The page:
ICv2 – Phil Boyle Argued ‘Something Has to Change’ in the Direct Market — Will It? – What do you all think?

Newsarama – Josh Duhamel and Leslie Bibb Lead Netflix’s Jupiter’s Legacy Cast – This should be a really interesting series.

The Beat – A Year of Free Comics: The Racial Contract in America by Mike Dawson – Free comics!

Reviews

The Beat – Bloom
Talking Comics –
Daredevil #1
CBR –
Female Furies #1

Review: Daredevil #1

The time honored rule that Daredevil is a sure bet to be a quality Marvel comic continues with his latest volume from Chip Zdarsky, Marco Checchetto, and Sunny Gho. Charles Soule’s previous run on Daredevil left him a mess as he recovered from being hit by a truck while he pushed a kid out of the way in a dark mirror of his Stan Lee and Bill Everett crafted origin story. Zdarsky and Checcheto’s Daredevil has lost a step and is taking more risks, such as casual sex with a side dish of almost torching buildings to stop shopliftters. And this is in a world where Wilson Fisk is mayor, and the NYPD has a new top cop that loves arrests, and collars, especially of vigilantes.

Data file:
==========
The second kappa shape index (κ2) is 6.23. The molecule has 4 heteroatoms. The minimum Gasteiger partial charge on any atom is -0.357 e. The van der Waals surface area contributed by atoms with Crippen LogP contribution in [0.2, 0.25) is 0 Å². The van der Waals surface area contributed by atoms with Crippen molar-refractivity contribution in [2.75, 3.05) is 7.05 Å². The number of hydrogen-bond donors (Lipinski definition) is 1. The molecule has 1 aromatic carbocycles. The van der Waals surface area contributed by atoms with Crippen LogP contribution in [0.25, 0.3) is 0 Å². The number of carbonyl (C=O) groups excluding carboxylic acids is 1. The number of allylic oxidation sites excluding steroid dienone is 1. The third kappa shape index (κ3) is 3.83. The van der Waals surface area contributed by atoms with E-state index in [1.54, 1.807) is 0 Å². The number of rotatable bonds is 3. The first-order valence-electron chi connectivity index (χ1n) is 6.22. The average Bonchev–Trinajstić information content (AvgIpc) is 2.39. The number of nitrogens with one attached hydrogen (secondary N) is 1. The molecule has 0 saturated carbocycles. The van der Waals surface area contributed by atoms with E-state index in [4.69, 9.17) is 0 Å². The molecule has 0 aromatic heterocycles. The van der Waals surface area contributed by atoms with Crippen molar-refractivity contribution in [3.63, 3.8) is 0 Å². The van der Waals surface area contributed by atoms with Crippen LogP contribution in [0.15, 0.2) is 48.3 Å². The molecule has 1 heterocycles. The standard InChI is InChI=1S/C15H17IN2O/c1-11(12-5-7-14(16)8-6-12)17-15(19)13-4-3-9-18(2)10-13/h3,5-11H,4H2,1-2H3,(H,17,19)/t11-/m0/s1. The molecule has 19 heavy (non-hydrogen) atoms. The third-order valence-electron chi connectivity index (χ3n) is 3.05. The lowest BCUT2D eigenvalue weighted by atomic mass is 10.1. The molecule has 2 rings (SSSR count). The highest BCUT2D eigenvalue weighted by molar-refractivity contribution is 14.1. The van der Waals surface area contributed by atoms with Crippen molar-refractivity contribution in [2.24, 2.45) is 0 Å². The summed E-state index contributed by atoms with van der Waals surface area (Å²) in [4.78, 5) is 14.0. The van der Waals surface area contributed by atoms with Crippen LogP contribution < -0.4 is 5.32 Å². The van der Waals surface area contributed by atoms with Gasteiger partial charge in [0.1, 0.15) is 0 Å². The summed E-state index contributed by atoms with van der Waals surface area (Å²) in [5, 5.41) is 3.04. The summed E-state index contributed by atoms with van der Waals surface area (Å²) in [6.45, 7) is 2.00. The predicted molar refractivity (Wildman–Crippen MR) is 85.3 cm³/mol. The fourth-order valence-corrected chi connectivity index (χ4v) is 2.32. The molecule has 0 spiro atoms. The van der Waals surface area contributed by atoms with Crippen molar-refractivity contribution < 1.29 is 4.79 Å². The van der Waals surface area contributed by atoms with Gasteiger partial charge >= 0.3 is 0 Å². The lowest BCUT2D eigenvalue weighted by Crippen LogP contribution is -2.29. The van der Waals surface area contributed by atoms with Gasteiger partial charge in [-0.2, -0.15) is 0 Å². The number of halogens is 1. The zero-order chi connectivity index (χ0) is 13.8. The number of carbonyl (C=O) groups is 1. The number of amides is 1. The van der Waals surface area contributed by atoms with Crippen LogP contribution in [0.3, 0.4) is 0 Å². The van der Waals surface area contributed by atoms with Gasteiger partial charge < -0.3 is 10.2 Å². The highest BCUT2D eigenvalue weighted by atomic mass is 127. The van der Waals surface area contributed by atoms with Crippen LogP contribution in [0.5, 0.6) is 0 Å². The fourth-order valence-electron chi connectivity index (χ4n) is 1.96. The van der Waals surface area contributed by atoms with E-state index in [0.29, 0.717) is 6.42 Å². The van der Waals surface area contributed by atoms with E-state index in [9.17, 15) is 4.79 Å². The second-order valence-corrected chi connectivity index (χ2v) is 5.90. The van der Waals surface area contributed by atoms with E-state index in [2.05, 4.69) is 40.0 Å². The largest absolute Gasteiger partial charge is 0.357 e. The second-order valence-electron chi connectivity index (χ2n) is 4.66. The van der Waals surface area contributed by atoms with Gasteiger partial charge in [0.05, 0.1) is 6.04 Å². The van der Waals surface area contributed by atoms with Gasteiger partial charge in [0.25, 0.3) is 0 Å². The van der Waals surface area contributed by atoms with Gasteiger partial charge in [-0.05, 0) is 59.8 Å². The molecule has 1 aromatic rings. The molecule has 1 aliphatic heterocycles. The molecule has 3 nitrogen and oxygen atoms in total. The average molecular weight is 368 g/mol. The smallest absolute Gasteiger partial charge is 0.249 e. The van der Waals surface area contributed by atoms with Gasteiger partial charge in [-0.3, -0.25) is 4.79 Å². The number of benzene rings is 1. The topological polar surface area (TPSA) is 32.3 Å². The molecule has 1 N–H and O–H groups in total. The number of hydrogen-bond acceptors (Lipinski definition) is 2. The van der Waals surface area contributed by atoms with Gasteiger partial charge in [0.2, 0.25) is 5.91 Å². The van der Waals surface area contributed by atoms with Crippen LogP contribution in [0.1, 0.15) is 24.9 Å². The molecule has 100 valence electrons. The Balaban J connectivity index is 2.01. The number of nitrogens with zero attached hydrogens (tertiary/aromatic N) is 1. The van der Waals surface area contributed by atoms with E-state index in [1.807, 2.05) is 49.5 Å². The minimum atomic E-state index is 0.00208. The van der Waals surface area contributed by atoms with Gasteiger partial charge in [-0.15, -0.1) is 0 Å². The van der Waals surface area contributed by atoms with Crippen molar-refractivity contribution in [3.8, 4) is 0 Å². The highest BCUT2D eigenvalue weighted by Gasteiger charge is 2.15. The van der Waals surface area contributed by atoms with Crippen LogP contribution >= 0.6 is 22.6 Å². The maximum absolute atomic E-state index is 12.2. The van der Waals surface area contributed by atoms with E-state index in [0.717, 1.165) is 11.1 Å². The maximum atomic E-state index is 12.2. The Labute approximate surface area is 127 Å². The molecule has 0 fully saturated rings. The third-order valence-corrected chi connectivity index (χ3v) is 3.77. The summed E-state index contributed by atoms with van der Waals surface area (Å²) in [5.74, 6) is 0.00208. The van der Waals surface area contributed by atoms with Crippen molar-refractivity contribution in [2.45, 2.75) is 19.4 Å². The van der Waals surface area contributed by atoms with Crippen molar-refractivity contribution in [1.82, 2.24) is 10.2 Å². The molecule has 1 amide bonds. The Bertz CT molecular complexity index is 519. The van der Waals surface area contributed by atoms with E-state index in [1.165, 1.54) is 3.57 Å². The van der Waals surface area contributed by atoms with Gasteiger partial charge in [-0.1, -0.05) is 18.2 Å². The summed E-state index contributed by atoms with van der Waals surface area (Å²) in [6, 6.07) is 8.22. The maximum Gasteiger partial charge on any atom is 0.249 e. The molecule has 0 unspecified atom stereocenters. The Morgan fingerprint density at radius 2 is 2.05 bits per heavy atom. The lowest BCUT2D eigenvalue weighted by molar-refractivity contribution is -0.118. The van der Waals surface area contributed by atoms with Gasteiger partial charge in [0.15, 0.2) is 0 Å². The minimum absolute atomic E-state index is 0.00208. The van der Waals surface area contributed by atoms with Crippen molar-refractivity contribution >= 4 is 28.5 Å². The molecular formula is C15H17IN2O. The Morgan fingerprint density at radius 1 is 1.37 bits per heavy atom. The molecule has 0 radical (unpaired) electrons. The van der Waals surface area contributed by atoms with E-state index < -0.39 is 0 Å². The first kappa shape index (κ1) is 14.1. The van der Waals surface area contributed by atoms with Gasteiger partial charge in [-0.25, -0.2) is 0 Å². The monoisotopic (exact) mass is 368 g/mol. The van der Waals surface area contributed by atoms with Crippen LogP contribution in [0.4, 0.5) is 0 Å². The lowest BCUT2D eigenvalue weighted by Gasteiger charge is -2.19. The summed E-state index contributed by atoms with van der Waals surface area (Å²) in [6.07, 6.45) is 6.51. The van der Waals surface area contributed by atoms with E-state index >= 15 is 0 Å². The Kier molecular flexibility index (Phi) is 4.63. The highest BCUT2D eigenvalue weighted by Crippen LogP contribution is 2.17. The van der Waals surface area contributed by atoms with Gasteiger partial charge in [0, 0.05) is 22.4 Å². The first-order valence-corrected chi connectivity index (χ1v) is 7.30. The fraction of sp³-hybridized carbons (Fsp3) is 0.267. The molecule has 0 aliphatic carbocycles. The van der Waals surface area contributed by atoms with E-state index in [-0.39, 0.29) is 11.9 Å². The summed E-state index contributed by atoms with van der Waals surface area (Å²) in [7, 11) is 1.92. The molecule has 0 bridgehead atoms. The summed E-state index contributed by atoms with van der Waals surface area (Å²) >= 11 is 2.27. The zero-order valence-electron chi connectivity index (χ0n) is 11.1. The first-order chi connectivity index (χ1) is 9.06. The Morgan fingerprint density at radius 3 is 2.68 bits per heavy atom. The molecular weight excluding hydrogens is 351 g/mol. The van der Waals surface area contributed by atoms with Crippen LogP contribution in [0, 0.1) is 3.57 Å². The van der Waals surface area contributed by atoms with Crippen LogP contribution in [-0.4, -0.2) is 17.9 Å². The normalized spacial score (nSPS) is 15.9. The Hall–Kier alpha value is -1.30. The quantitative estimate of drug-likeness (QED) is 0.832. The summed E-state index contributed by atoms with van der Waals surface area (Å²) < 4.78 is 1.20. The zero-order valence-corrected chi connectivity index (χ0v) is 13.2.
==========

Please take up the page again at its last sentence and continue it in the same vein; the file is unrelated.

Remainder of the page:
Marco Checchetto’s tortured artwork matches the plotline, and Sunny Gho spends a lot of time muting and keeping colors in the shadows even Daredevil’s red costume. The exception is the flashbacks to Matt’s visits to Mass as a boy because there’s a little light beaming through the windows. But Matt is in pain throughout Daredevil #1 as he writhes in bed, pops pain pills, hits the side of the rooftops he’s leaping, and has trouble with petty criminals, which is the sure sign of a rusty criminal.